Purchasing a Home in Italy

Purchasing a home in Italy

Many of us dream of owning a home in Italy.  But we hesitate.  Buying property abroad can seem like a daunting task.  I know this personally, because I hesitated, too.  I eventually bought property, but it took a long time and a fair amount of research before I acted.

I’d like to make the process easier for other buyers.  So my real estate brokerage, Small & Associates Real Estate, has teamed up with a number of Italian brokerages to bring you offerings in Italy.  These brokerages include ones we have relationships with through our international networks (Realm, Leverage and Luxury Home Marketing).  And some are brokers we know personally from spending a lot of time in Italy and observing Italian real estate over the past 30 years.

Together, we can help you buy that dream home abroad.  In the meantime, here are some insights I gathered as a buyer myself.

A similar process, but with different labels

When I purchased my apartment in Florence, I learned a lot fast. But it took me a while to get there.  For years, I’d toyed with the idea and learned a little bit about the process from my Italian friends.  I even looked at properties occasionally while visiting and had an “almost buy” moment in 2006.  But I’d never gotten around to pulling the trigger, mainly because I wasn’t confident.

In 2017, I finally decided it was time to act. Why?  Because a dear friend reminded me that I shouldn’t wait until I was too old to enjoy it. She was correct (as always).

Buying a home in Italy isn’t as complicated as you might think. In fact, it’s surprisingly similar to buying a home in the U.S. But the process has different labels than we’re used to here. And there are a few things you should line up before you make an offer.


First of all, figure out the money. Where will you get it? How will you transfer it? The easiest process is to make a purchase using cash. Italian mortgages are vastly complicated for non-residents. They’re not impossible, but it’ll take some work. Transferring funds to Europe can be complicated and expensive, but if you shop around a bit and learn about the process, you can figure out the best approach for you. Getting familiar with this ahead of time will help your stress level once the process gains momentum.

The Players

Who can and will help?

The Broker:  Once you know where you want to be, finding a reliable broker to work with will make things easier for you. And only make inquiries on a property through your broker.  If you request a lot of information before hiring a broker, the property’s broker can claim they should be paid.

The Notary (Notaio Pubblico):  Your broker will be able to recommend a reliable notary. In Italy, the notary does all the organizing and brings the transfer to a close. They make sure all the necessary documents are in place before closing, and they also receive the funds and distribute them to all parties when the sale closes.  As I was told during my own purchase, attorneys are not really necessary. But as an American real estate broker, I wasn’t convinced.  So I hired an Italian lawyer who cost me a lot of money without bringing much to the table.  (At the time, it made me feel better.  But in retrospect, it wasn’t worth the exorbitant fee.)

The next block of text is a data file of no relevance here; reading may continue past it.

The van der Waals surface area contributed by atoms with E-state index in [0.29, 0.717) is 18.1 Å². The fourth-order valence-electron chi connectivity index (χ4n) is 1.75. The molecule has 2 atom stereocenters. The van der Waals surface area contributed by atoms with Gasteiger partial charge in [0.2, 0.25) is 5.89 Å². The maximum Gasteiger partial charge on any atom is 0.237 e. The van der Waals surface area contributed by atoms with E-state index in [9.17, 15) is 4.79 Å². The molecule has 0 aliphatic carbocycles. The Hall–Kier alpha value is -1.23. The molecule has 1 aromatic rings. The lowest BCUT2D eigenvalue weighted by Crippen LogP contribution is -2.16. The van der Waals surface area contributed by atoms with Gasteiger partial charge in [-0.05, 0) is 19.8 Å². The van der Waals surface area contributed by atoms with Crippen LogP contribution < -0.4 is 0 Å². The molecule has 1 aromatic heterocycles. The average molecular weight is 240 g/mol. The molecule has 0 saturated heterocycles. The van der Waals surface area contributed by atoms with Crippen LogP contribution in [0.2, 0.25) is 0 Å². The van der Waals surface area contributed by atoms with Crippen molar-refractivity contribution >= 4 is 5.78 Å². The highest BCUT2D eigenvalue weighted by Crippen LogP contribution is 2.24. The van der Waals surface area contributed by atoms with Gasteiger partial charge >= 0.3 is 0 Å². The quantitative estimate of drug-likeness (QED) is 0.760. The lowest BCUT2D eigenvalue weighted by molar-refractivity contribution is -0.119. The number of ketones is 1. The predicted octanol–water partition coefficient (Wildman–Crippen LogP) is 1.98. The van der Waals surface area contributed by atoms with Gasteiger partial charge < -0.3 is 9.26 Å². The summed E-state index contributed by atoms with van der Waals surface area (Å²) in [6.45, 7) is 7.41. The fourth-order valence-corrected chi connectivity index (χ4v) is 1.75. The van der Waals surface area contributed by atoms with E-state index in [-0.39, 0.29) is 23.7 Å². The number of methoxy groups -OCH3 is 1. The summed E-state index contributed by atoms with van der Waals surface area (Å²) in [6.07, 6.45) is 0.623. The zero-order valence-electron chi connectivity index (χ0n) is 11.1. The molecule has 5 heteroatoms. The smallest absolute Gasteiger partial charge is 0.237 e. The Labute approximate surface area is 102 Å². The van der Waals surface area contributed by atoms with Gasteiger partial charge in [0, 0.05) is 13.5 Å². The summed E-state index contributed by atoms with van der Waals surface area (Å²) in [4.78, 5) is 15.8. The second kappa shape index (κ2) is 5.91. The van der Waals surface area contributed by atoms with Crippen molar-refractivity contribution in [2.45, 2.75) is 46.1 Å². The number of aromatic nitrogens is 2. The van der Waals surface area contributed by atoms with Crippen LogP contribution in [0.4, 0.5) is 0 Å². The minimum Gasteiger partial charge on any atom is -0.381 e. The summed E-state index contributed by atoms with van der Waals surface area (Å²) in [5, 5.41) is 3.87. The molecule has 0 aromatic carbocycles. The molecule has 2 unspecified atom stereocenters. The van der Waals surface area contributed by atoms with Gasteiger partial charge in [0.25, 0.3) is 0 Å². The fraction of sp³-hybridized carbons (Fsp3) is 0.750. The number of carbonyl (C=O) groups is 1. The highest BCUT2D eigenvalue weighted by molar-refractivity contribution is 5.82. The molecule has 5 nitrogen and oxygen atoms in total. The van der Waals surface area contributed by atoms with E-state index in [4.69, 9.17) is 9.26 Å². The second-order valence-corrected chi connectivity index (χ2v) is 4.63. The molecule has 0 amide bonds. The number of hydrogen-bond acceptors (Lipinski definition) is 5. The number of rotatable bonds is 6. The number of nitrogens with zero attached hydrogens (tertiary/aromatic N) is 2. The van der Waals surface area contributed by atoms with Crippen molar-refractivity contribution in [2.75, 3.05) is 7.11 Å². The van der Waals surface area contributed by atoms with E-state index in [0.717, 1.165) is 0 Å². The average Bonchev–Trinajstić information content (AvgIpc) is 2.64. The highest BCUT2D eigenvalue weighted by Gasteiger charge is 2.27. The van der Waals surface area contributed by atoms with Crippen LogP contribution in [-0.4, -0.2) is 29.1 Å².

The Process

So you’ve figured out where you want to be, and you’ve toured properties and decided on one to make an offer on.

So many things I read say you should make an offer verbally.  But doing it this way leaves too much hanging. It’s best to work with an agent who puts offers in writing and prefers doing it that way. This document is the Proposta d’Acquisto.

The next stage of an Italian purchase is Contratto Preliminare di Vendita or Compromesso. Typically at this point, the purchaser increases their deposit substantially. The final contract of sale (Atto di Vendita or Rogito Notarile) is signed by both parties at the notary’s office and is countersigned by the notary.  (When I purchased my apartment in Florence, I asked if we could combine the last two steps. All parties were agreeable.  We contracted, and one month later, I came back to Italy and closed.)

At some point prior to purchase, you’ll need to obtain your Codice Fiscale, which is the Italian version of a social security number. Upon closing, you might also need to be registered with the community you are purchasing in.  And if you are planning to rent your home, you might need to get another certificate to do that.

This is all fairly straightforward and can be accomplished with the assistance of the broker and the notary. Fair warning:  Learning fine nuances after closing is a never-ending process, but there are many resources to assist.  Newspapers, websites, blogs, newsletters and Facebook groups for expats abound.

No matter what, once you do it, you’ll find it’s a rewarding experience. Being a former beach house owner, I tell people it beats owning a beach house! I’ve solved problems, made lots of good friends and learned a lot in the process. It sets you apart as someone who takes action and turns daydreams into reality.  So in the words of my dear friend: Don’t wait until you’re too old to enjoy it!  Life isn’t a dress rehearsal.

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